UK ships prepare to leave Jersey after dispute over fishing rights

By Joseph Lee
BBC News

Published
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Two Royal Navy ships are preparing to return home after a protest by French fishermen over post-Brexit rights in Jersey's territorial waters ended.

The UK government said "the situation is resolved for now" but "we remain on standby" to assist Jersey.

French fishermen say their rights are unfairly restricted by licences issued under the Channel Island's new system.

Jersey's External Relations Minister Ian Gorst said discussions with the French crews had been "positive".

The UK said it had agreed with Jersey's government that one of the Royal Navy offshore patrol vessels will return to its home port on Thursday night while the other will leave on Friday morning.

Prime Minister Boris Johnson said he was "pleased the situation in Jersey has been resolved."

"The UK will always stand resolutely by the people of Jersey," he said.

About 60 boats took part in a protest at St Helier, Jersey's capital and main port, prompting the dispatch of two Royal Navy ships - HMS Severn and HMS Tamar - and two French vessels to the area.

The French government said it was acting "in a spirit of responsibility" after the "British failure" to abide by the trade deal.

It said it hoped the situation would be "swiftly resolved by the full and total implementation" of the deal, which France said allowed continued access to British waters for fishermen who worked in them prior to Brexit.

"We want to use all the leverage at our disposal to protect the fishing industry and enable it to continue its activities," a spokesman for France's ministry for Europe and foreign affairs said.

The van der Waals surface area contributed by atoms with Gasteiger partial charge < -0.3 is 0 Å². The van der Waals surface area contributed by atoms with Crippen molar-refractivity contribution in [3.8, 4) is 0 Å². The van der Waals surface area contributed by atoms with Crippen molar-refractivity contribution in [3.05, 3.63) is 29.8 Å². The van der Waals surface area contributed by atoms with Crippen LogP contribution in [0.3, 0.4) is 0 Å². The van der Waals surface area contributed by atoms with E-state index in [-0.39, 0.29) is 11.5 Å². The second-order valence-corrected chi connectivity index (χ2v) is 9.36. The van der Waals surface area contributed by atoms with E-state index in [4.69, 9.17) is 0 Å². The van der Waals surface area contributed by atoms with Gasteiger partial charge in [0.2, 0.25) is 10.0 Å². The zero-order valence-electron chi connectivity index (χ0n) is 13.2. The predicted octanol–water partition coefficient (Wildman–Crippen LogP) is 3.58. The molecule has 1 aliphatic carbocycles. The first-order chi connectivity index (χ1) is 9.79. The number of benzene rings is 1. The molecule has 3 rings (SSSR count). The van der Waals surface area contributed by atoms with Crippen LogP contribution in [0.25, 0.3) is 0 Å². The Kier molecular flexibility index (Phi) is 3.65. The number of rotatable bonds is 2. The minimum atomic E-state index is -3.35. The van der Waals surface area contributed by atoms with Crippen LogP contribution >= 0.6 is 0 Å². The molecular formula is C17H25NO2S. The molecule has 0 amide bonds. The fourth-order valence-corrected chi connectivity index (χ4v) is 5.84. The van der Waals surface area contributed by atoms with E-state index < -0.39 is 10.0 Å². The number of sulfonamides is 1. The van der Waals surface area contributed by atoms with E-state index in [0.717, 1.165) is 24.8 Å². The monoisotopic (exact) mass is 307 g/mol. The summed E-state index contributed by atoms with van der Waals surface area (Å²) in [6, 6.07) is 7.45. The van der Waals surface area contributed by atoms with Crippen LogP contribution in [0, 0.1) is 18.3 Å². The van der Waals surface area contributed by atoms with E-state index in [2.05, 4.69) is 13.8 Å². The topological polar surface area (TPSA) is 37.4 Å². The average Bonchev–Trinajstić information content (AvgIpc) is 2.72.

A plan to get noticed

By Jean Mackenzie, BBC Europe correspondent, in Carteret port on the Normandy coast

As the boats pulled out of this harbour at 02:30 on Thursday morning, the fishermen were prepared for this 15-hour stand-off in the cold and rain.

This protest was their plan to get noticed and it worked.

Yes they are angry, but they are also shaken by these unexpected restrictions and worried about their livelihoods. Some fishermen have only been given permission to fish for a handful of days a year.

One fisherman, who catches half his whelks and lobsters along Jersey's shores, told me if he can't get full access to Jersey's waters he will have to sell his boat and change his job.

When they returned to the French coast this evening, drenched and exhausted, they were surprisingly upbeat. Talks with Jersey's government did not go well, they said, but they know they have been heard.

They are now hopeful their government and Brussels will step in to resolve the issue.

They feel their part is done, for now.

A spokesman for fishermen from France's Normandy region suggested the situation was still in "deadlock". Hugo Lehuby told Reuters news agency: "Either this gets resolved, or retaliatory measures are taken."

And a European Commission spokeswoman said "additional conditions" attached to the new fishing licences were a breach of the Brexit trade deal.

France has threatened to cut off electricity to Jersey, the largest Channel Island and a Crown dependency, located 14 miles (22km) off France. Crown dependencies are not part of the UK, but are defended and represented internationally by the British government.

The boats were protesting against new fishing rules - introduced last week by the Jersey government under the UK-EU Trade and Co-operation Agreement (TCA) - which require French boats to show they have a history of fishing in Jersey's waters. But it has been claimed additional requirements were added without notice.

French authorities say "new technical measures" had not been communicated to the EU, rendering them "null and void".

Jersey's Senator Gorst said after Thursday's talks "all sides remain committed" to resolving the concerns that led to the fisherman's protest.

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image captionHMS Tamar is one of two Royal Navy ships sent to Jersey

The Royal Navy ships sent to Jersey, HMS Severn and HMS Tamar, are based in Portsmouth and are routinely used for fisheries protection - with sailors able to board other boats for spot checks.

They are both 90.5m in length, have two large guns, including a short-range anti-aircraft weapon, and are crewed by 45 sailors and up to 50 Royal Marines.

France said its two vessels were not on military missions and were told to stay in French waters and to be near the French fishermen to ensure safety.

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